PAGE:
Dr. Nicholas Olson discusses the history of cardiac implantable electronic devices, procedure related complications, and patient outcomes while highlighting the benefits of leadless pacing to improve outcomes for designated patients.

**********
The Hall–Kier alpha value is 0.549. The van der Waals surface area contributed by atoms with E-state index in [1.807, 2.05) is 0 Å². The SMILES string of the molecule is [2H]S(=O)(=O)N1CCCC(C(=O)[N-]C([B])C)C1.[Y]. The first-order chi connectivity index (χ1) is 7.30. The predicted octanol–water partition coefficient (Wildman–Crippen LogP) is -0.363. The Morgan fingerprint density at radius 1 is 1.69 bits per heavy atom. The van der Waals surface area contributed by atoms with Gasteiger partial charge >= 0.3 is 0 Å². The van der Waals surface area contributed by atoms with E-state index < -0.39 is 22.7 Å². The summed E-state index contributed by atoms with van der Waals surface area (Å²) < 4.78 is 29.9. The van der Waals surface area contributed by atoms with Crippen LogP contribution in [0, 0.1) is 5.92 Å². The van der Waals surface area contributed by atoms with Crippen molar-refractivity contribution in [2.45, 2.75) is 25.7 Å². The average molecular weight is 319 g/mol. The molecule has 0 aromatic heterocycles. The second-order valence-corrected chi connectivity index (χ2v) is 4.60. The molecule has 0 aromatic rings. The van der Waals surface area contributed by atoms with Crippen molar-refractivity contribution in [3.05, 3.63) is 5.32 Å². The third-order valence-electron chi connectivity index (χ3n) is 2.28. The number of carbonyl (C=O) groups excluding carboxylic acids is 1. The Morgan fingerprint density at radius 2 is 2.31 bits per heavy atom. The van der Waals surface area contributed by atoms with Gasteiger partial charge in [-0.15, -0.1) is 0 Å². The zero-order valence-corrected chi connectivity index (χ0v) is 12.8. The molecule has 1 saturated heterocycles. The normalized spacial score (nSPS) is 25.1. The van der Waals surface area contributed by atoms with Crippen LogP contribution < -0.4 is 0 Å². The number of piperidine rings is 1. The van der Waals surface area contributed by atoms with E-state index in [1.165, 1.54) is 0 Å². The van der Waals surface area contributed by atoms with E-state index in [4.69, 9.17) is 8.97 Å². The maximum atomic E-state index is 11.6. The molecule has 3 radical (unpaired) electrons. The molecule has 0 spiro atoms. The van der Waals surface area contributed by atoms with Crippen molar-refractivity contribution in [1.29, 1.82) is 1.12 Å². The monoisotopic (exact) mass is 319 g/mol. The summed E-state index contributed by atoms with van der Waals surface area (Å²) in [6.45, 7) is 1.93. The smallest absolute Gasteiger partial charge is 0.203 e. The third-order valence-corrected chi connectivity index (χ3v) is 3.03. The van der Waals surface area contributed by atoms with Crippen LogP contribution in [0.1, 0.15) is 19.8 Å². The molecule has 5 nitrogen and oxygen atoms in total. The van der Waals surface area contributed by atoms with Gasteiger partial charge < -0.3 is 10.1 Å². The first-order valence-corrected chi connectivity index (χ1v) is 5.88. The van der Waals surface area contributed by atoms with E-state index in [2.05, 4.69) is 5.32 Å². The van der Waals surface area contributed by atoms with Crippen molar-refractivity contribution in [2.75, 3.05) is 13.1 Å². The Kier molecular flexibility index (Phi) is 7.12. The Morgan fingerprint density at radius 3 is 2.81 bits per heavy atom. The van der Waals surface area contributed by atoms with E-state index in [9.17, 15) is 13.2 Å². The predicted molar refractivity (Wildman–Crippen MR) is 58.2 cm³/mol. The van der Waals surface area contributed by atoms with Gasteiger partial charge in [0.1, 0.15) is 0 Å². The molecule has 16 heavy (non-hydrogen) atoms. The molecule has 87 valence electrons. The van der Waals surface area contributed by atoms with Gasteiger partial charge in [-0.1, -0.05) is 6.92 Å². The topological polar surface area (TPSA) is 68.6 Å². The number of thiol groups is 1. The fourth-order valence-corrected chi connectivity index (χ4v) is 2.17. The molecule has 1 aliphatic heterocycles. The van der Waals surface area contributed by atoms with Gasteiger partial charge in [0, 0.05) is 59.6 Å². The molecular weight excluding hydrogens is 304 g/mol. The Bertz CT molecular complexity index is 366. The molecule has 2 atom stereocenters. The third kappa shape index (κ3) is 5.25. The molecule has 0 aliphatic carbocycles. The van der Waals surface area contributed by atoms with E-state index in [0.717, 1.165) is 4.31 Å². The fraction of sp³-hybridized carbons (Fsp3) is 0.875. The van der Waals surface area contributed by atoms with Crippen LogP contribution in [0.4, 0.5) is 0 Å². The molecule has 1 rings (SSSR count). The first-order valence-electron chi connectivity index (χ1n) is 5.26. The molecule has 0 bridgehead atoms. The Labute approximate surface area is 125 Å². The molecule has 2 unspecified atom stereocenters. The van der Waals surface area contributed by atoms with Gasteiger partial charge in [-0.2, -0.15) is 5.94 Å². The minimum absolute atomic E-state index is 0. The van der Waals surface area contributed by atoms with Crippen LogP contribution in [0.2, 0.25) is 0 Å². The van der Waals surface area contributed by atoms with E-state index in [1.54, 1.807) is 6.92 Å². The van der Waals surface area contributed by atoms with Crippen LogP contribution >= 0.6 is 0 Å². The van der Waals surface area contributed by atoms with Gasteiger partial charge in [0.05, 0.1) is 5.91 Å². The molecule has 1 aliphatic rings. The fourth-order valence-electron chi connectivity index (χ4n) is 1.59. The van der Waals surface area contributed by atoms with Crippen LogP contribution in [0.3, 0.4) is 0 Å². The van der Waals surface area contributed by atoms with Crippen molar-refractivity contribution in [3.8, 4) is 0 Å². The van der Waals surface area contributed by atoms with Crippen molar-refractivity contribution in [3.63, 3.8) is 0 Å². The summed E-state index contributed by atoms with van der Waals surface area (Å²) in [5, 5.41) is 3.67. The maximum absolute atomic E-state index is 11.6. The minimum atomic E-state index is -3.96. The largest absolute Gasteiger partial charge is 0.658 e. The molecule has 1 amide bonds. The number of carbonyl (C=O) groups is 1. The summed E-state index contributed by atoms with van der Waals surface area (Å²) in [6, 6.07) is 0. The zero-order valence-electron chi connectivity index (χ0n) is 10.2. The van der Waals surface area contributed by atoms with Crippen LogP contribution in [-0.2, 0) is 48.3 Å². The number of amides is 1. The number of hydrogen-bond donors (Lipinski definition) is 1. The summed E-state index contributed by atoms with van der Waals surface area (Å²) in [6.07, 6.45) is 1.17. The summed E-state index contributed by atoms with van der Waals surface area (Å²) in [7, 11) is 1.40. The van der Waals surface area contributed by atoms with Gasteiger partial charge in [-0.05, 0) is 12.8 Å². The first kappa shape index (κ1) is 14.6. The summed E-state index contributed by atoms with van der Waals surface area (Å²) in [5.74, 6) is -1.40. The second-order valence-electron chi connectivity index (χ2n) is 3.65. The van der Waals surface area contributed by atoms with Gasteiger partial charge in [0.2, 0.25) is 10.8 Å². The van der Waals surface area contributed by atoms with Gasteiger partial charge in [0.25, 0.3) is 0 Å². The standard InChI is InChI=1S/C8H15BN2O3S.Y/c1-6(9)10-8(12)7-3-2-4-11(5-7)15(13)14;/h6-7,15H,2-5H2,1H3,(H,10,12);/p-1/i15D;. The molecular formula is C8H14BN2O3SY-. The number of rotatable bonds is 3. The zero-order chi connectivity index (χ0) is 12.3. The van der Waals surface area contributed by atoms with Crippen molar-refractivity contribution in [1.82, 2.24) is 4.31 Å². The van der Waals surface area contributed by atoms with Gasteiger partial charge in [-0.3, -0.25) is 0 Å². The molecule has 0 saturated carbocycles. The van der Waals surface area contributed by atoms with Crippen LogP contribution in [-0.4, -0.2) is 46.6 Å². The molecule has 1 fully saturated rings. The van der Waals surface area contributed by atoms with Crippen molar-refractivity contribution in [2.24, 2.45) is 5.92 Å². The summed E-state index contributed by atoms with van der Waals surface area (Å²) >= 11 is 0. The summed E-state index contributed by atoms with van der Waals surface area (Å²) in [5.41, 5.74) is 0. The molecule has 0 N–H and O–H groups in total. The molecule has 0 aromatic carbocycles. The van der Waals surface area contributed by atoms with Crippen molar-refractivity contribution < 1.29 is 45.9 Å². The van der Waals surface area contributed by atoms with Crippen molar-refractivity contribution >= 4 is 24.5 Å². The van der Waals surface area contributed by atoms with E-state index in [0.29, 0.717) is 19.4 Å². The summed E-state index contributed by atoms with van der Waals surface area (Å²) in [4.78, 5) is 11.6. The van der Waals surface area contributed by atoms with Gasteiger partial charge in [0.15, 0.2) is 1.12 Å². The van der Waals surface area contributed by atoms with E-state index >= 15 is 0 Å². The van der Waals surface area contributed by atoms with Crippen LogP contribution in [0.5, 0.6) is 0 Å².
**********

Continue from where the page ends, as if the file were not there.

Back to Symposium Page » we're gonna move on to Dr Dr Olsen next. Correct? Yeah. And he's gonna talk about trans catheter pacing technology. Very exciting development here and that. Now we have pacemakers just sit entirely down inside of the heart muscle. The weak link of pacemakers historically has been the wires that connect the pulse generator to the heart on also got some exciting big technology to talk to us about, Right. Thanks for the introduction, Doug. Good topic discussion on a fib. Management. Um, I'm very excited to present this section on trans catheter pacing technology. It's a the topic that's very near and dear to my heart. I've been involved with the research and development of this technology over the last six years, and hopefully I can convince you that it's ah, step in the right direction. Some disclosures I always like to start off with this slide this year demonstrates where we've been with pacing technology since its inception in the 19 fifties. If you look over to the left, we see way back in the 19 fifties, the first pacemaker technology clearly constructed in the role Botkins Garage in Minnesota. The first device was very simple, actually, an external device where the lead emanated from this thing. Pacing pulse generator, which was very large and heavy more externally in the lead, went into the body through the vascular chair down into the heart. Uh, soon after its development. It was miniaturized and implant to completely under the skin, 1960. And then, as you can see over the years, ah, lot of advancements took place. Obviously, improvements in battery technology pacing algorithms were able to pace multiple chambers. Both the atrium, the ventricle, ultimately the left ventricle. We work on wireless technology, Emery conditionality, baby, and clearly the algorithms have improved over the years as well. But if you take a look at the overall design, not the overall design has not really changed over that entire time period. We still have a device that's implanted under the skin and long wires that extending the vasculature through the heart valve down into the heart, and that results in way more complications than we often like to admit. Clearly, we have to make a pocket under the skin. These patients are often anti coagulated, and we get complications from them pocket hematomas, bleeding infections. Here we see preparation of the pacemaker lead through the heart. Ah, large hematoma. The pulse generator pocket an older patients that air six. Sometimes the device can actually erode out of the skin infections. Designing a lead that extends into the heart that lasts for decades and decades without breaking is a technically very challenging engineering feat. And oftentimes we result results in problems. We have to replace those leads, which could be very tricky to Dio. And lastly, with all that foreign device material in the body, there's the risk of infection both in the pocket for the devices and on the leads from Battery MIA. And unfortunately, as most foreign devices in the body, if there's an infection and can't be fixed with antibiotics and everything has to be removed, ast faras statistics go. Um, that could always vary on what you call a complication. However, undoubtedly, the statistics are not as good as we would like them to be. These Siris of studies here demonstrate pocket related complications and leader lead related complications over the course of a device implant can be upward, and one in 10 patients now an infection is not necessarily same. Thing is a hematoma that resolves in just with some expected management. However, undoubtedly there's some serious complications in here that it would be nice if we could be avoided. Speaking specifically about infections. Uh, device related infections are one of the most serious complications related to a pacemaker or device implantation, which are associated with significant morbidity and mortality. Looking at some statistics here, about 1 to 4% of patients with an implanted device will experience some type of infection over the course of their over the course of their life. The average time in the hospital for device related infections about 9 to 18 days. The average out of cost ah cost to a patient is about $2000 about a three times increased mortality rate. With those patients that develop an infection, that's not necessarily causal. Patients who do get infections obviously have higher risk factors and co. Morbidity co co morbidity is associated with it. But nonetheless, infection can lead to increased mortality. In addition to morbidity. Now, from the hospital administrative perspective, device related infections are very, very costly and oftentimes result in a significant margin of loss financially for the hospital institution as well. Average cost of a hospital to treat an infection device related infections 48 $83,000 and a loss of 5 to 30 $36,000 and that that glosses over the whole patient experience as well. You know, we're usedto, you know, in in the field of electrophysiology, we do an ablation and way on a fib. Ablation takes us two hours, technically a lot more challenging. But from a patient perspective. After the procedure is completed, they don't even have it. They don't often times don't have knowledge of anything that even happen other than the fact that hopefully they stay in normal rhythm but a device related, uh, patient experience. They will always have a visual reminder that they have a medical condition. Whether that causes discomfort or not, they still have a reminder every time they look in the mirror that they have some type of medical condition. So with that in mind, the leaderless pacing concept was born with the the following goals. One. Improve a patient experience, no physical deformity, bump physical reminder. Eliminate pocket related complications such as infections, Hema hematoma or erosions, and eliminate lead related complications. A zwelling such as fractures, insulation breaches venous thrombosis from the lead or damage to the valves. Well, the concept of leaderless space making is not actually new. Here is an interesting publication from 1970 in the journal Electro cardiology bringing up the possibility of a leaderless pacing device this using nuclear decay as the energy origin it was planted, implanted completely within the heart. Ultimately, the conclusion of the article was that this was not possible by current engineering technology and feasibility. But the concept, however, remained fast forward till the last 5 to 10 years. And we have the development of leaderless pacing technology. The three devices that are currently being usual are being worked on Are the micro by Medtronic? Uh, this is now Abbott Nano Stem and Boston Scientific's and Power. I'm gonna talk a little bit mostly about the micro device, as this was the first to be investigated and completed its i d try. Alana's FDA approved. The other two devices are remain in the development. This is how the devices implanted from the far left. A large catheter about the size of your thumb is advanced up to the level of the heart through that catheter or sheath a delivery catheter in the middle here is advanced up into the heart. The handle controls the flexion of the device and also the tip of the device which houses the pacing capsule. You can see within this little cup here there is a pacing capsule. Overall size is one millimeter. There are various fixation mechanisms that have been tried using this technology. The one that, uh, the Medtronic device uses is ah tien mechanism that is, once it's ejected out of its delivery catheter grabs onto the tissue and holds it in place. We have Ah, once it's injected, we still have connection to the delivery catheter so it could be tested and retrieved if we don't like the numbers that we see or the positioning or stability. Three. Nano stem device by Abbott has more of a screw mechanism that they're working on. Boston Scientific's device has a a time mechanism. A swell. Here is the device being deployed in action. As you can see here, there is the delivery sheath, very large sheath and the delivery catheter through that sheath one more time. Once we have the device in the right ventricle, Thebe device is released from the sheath tested, and then it could be released on bond. Once we're adequately satisfied with the electrical variables with it once it's released, we want to make sure that it is holding in place these time mechanisms. You can pull slightly on it, and you can see those times pull back knowing that that has good a tissue opposition, and I won't dislodge now. This is the device with the goals of reducing complications as previously mentioned. Obviously, we need to test to make sure that those goals are achieved. Now, Um, all the data that I'm about Thio describe is for the micro device by Medtronic, as the other two devices are still in their early stages of, of, of, of design, of their idea trials. Um, however, soon that data will be available, hopefully within the next couple of years as well. So with the micro device, we do have two big data sets. So far, the original is the Micra I D trial, which was 726 patients, 56 centers. This took place in 2013 to 2015. This was a single arm study, so there was not a random I study outcomes were compared to a historical control cohort, which consisted of previously published trans venous pacemaker studies. Now single chamber pacemaker studies were quite rare, so in that historical control cohort used for comparison, dual chamber devices were used with the complications related to the atrial lead removed. Now it's not obviously a perfect comparison. A zone a randomized trial. But it does give us some idea of how we're performing compared to trans Venice devices. Now, after completion of this I. D trial, a subsequent registry study was initiated. Has finished enrollment, but completing follow up is expected so much longer study and estimated to monitor up until 2027. That study consistent of 1823 patients looking at the exact same outcome, safety and efficacy is through the trial did no. Just to emphasize this, these devices are the first stage of pacing technology. They are on Lee single chamber devices so they can on Lee pace the ventricle. It can't pace the atrium. It can't tain. You can't maintain synchrony between the atrium and the ventricle. Therefore, the indications for pacing are somewhat limited. Pacing and the ventricle. When you're in Sinus rhythm can result in a distinct pretty between the atrium and the ventricle, as every pace ventricular impulse goes up to the atrium, causing the atrium to contract after the ventricle. If there is complete heart block pacing the ventricle, the atrium and the ventricle will be completely dissing Crignis. And if that occurs, some patients can develop a syndrome called pacemaker syndrome, where they can feel that atrial, uh, the atrium contracting against a closed valve symptoms, including palpitations, fatigue, low energy, poor heart performance. So predominantly, this device is indicated for people who haven't chronic or persistent atrial arrhythmia. Most commonly atrial fibrillation or atrial flutter on bradycardia associated with that. Now, whether that's bradycardia that I estrogenic from a Navy note ablation or intrinsic both, that was a mix of patients in the i D trial. But again, most of these patients 64% had atrial fib relation or atrial flutter atrial tachycardia. Now there were some other patients in the trial that did have heart block or Sinus node dysfunction. However, the indication for using a Micra or the leaderless pacing technology, was that they wouldn't require pacing frequently. For example, a patient that had a Sinus pause or, um, intermittent heart block that wasn't expected to need frequent pacing or if they had some cool morbidity is often times, for example, human dialysis patient with very limited vasculature options than the device was implanted despite sacrificing the fact that they might get pacemaker syndrome as a result of that, what do we look at from a method standpoint? Safety and efficacy, pretty standard safety analysis, death, permanent loss of therapy, hospitalization, prolonged hospitalization or need for system revision? Efficacy was simply looking at stable pacing, thresholds and electrical values. Make sure that the device was able to do what it was intended to do over the follow up period, which was six and 12 months for the trial and much longer for the registry child taking a look at the procedure itself. Now this was a completely new implant procedure. Standard pacemakers are put in under the show under the clavicles. This was a new technology, and despite being a completely new procedure, there was an extremely high success rate greater than 99% implant success with over 300 planters and draw your attention to this. This is a very very short procedure. The median implant time was about 28 to 32 minutes. Ah, standard pacemakers, uh, very rarely take this short duration of time. Now, the majority of these implants were achieved in three deployments. Remember the devices tethered to the delivery catheter? And if we don't like the electrical values, we can retract it and read and read Deliver the device. And that require was required occasionally, but not more than three deployments in a large majority of cases. And with all the devices, pacing, thresholds and electrical values were very stable throughout the follow up period. Now, I believe this is a very impressive sly looking at the projected longevity of the device being a much smaller advice, I would expect, uh, the pacing or the device toe last a lot shorter duration. However, with the battery being placed so close to the pacing tissue on the pulse with or how much energy needs to be delivered per heartbeat, the actual duration of the device, the longevity device, actually exceeded. Um, nearly all of the standard trans venous pace making systems an average battery longevity 12 years again, this is a projected longevity. We haven't had the devices implanted for sufficient time to see if this projection holds true. But I'll be interested to see how this plays out over the next 5 to 10 years. Looking at the complication rates, uh, overall in looking at this slide here in in orange or yellowish, that is the historical control cohort looking at, um uh, this is of trans venous devices, looking at the same safety endpoints that we previously discussed in the light blue. Here is the micro I D trial. And as you can see, there is a 63% reduction in complications related with using the legal system compared to the standard trans venous system. And if we move on to the registry study here in gray, we see that the complication rates are reduced even further after we gain some insight during the I d. Try Alon techniques to improve our outcomes and reduce complication rates. Now, this was largely driven by the need for system revision. So pacemaker if the lead dislodges during implant or there's an infection or there's a break in one of the leads fractures again, that's gonna be a complication. That scene further down the line But there was overall a 75% reduction in the need to revisit the system, and that was largely gym in the fact that during the trial there was no dislodge mints of the device and no infections. Now, looking at the specific complications related to the implant procedure, one that got a lot of press and the most complicated are the most common complication during the initial trial was ah, pair card of the fusion or cardiac preparation. Um, and I think a largely stems from the fact that we're using a new tool in the right ventricle, which tends to be a very a thin walled, sensitive structure. Um, fortunately, most of those did not require intervention, and those that did require intervention did not require surgery to did require surgery in the overall 726 patient cohort. Despite being a very large introducer, very rare complications in the groin pacemaker syndrome, as I mentioned earlier, was very rare, even in those patients that were implanted even with some significant number of patients and planted that were in Sinus rhythm, heart block without atrial arrhythmias. Now, further comment about the most notable a complication during the I D trial was cardiac preparation and infusion around 1.6%. Looking at the post approval study with the techniques that were learned use of contrast, attempting to shoot the device into the inter ventricular septum as opposed to the apex. That complication rate drops significantly down to 0.4%. And if you look at other trials of standard trans Venus pacemaker systems accomplish the preparation right actually is quite a bit lower, especially in the post approval studies compared to those other historical studies. Now, one comment or one uh, issue that comes up with leaderless pace making systems, however, is what do you do when the battery dies In a standard trans venous system, we're able to just open up the skin, pull out the pulse generator and put in a new one and a Zilong as the Leeds Working okay way could extend the longevity of the system. However, with these leaderless systems, what happens is over the course of a year, the heart tissue grows completely over the device, which is a curse and a blessing, the blessing being that the device is not exposed to the bloodstream. So if bacteria occurs. It doesn't see the device. However, once it's encapsulated like that, it becomes very, very challenging to get out. So fortunately, the devices only one millimeter in size and multiple devices can be implanted. And with a projected battery longevity of of up to 10 years are up to 12 years on average, we could get a significant number of years of pacing by putting multiple devices. And so when the battery runs dead, we can actually turn it off and place a new device. This is a study looking at cadavers, even the smallest heart. You could fit a minimum of three devices in it without any interaction, and most likely able thio place other devices as well. And this is without any advancement in pacing battery technology over the next decade, or with some tools that are looking to be developed to help capture this and perhaps pull the device out even after encapsulation. So all these things are being worked on. Now, before that encapsulation occurs, you can pull the device out. We can use this long deflect herbal sheath has demonstrated in the fluoroscope pick image. Here, we can advance the sheet through this outer catheter on. We can use the snare to grab the device and actually retrieve it. This could only be done usually because in the first year, before encapsulation occurs far left here we can see the video. This was a patient that was referred because hey had a micro implant and it was causing some PVCs that were symptomatic. So I was ableto snare the device and pull it out. This was approximately nine months after implantation. In this case, we could have put the device back in in, um, or a pickle position. However, the referring doctor preferred to put a regular transmission system. So that was the first generation of leaderless pacemaker. Now, you look over here on the left. You can see that, um, indications for pacing in blue. This is where the original first generation pacemaker fell. That is, patients with chronic arrhythmias in the atrium, atrial arrhythmias with heart block on bradycardia, relatively small number of patients or percentage of the pie. Ah, much larger percentage is patients that come in normal rhythm. But with heart block on Lee, I think as we develop more and more of these self expanding Travers, I think this is probably going to be larger, larger piece of the pie. So the second generation of leaderless pacemaker, actually, which has been, uh, recently approved in the last year, looks thio maintain a V synchrony through a through the same device and this is a V D d pace making system. So how does this work? It's actually the exact same device as the original leaderless pacemaker. Now, these leaderless pacemakers do have a small motion sensor in them. In the original device there used to, uh, you use for the rate response sensor. So this little motion sensor in the device can actually determine when a patient is moving around. And the more movement Yeah, the device interprets that is the patients trying to exercise and will augment the heart rate accordingly, with from a base rate of whatever we choose 60 70 beats per minute all the way up 220 130 beats per minute. Now that same little motion sensor engineers have been able to figure out that we can actually sense the atrium contracting. So when the atrium contracts up here, it ejects blood across the trick husband valve and it shakes or moves the leaderless pacemaker and the ventricle and all the other cardiac motion in human and physical motion of the patient can be filtered out and isolated and use that atrial contraction to time when to pace the ventricle. Now we can't pace the atrium, right, because there's no device up here, but it can. If the patient has normal Sinus rhythm and heart block, it can sense tho contraction and then subsequently pace the ventricle. And this is the second generation of leaders pace making technology. Now, a complete I. D trial was not completed because it was, in fact, the same device. But we did the way the way Thio test this theory or this thing type of engineering was a download study. So what we did was we took 75 patients that were implanted with leaderless pacemakers already in Europe, United States in Southeast Asia. And what they did is they downloaded the new software into the existing device. Now, this was only for up to five hours because we didn't want Thio lose. Ah, lot of battery longevity. Um and we wanted to see exactly how the device was able to maintain a V synchrony So the primary safety objective, obviously, was to make sure that the device didn't stop pacing or paste too quickly because of the algorithm. And the secondary objective was to demonstrate how much synchrony was. Um, uh, The secondary objective was to demonstrate a higher, not only demonstrate that was able to maintain a V synchrony, but also to demonstrate that the heart actually increased cardiac output through evaluating the echocardiogram thick parameters called the time velocity, integral between the two two months. So here are the results of that download study. As you can see in the V I 50 mode versus V. D D mode, there was a significant increase, as one would expect with a V synchrony. The algorithm didn't work perfectly. Theory Judge uh, patient. The A V synchrony increased about 95% which is the median. So most patients had a very high A V synchrony. The mean a V synchrony increased to about 89% and that was dropped a little bit about some out. A few outliers, which, for technical reasons, we're not able to measure or track the atrial contraction for a variety of reasons, most commonly that the atrium probably was just not producing a significant atrial contraction or away from for the device to detect. Uh, additionally, the improve stroke volume or the time velocity integral looking at the theoretic valve, thes patients in general uh, increase the amount of heart output with each heartbeat when they were in the V D D V. This is actually a type of here but V D D mode versus V v I mode. There was a couple outliers here, but that was because they forgot during the study. They didn't accurately changed the pacing rate to be the same in the V I and V d d mode. So, in general, all patients that was accurately done on did have an increase in stroke volume, which was expected. Also, the Sinus rate did decrease significantly when you went from Vevey mode to VVD mo overall, no pauses, no instances of over sensing. There were six adverse events collected, none related to the device, Um, and no adverse events reported due to a lack of synchrony. Yeah, Now one issue with V. D. D systems is obviously you can't pasty atrium. So there's some concerned that if we put one of these devices in and the patient develops a need for atrial pacing. In the future. We have to upgrade the device or put a hole trans venous system. And because we don't have an atrial pacing needless device now looking at that actually statistically, that's a very rare occurrence. This was a study looking at 320 patients that had trans Venus VVD pacemakers placed and on Lee Won only two are only three of them required upgrade, which was about 1% to a D D d system over a follow up about six years. So very rarely was that an indication for upgrade. Lastly, where are we going in the future? A. Zai mentioned. This is the first two generations of the device are only able to pace the ventricle. One is a sink, a synchronously. The other is able to sense the atrium but not pasty atrium. Now the companies are obviously working on developing Ah, device And I think the next generation device that's gonna come out I think we're going to start testing in the first quarter of next year is an atrial device. So we're able to put a device in the atrium Theoretically, with that in place, you will be able to pace the atrium. And with the V D. E D device two devices, you would be able to pace both chambers and maintain synchrony. Um, one of the company. But it's nano stem is working on their their their their system will actually communicate not mechanically but electrically. And hopefully we'll maintain even higher degree of a V synchrony with the two device system. And lastly, how do we pace the left ventricle? A huge, uh, component of what we do for pacing now is is maintaining synchrony and the ventricle, especially with low ejection fractions of you by ventricular pacemakers or by ventricular defibrillators. This is a bit of a challenge. Placing an Endo cardio device in the left ventricle has a lot more risk in terms of thrombosis and stroke. Technically, it's a lot harder to get there. One concept that was being evaluated that which installed a little bit because of blood clots and strokes, was a device that you implant in the left ventricular endo cardio. This is the device here, and then a subcutaneous device delivers a high intensity ultrasound impulse, which change, which will stimulate that device to then start but create a pacing impulse in the ventricle. So then when the battery dies, you just simply change this device and the end of cardio aspect of it, which is very, very, very small and completely and author realizes will remain in place. Um, but other concepts are being developed as well. Once that could go on the outside like a standard by ventricular pacing sistemas well.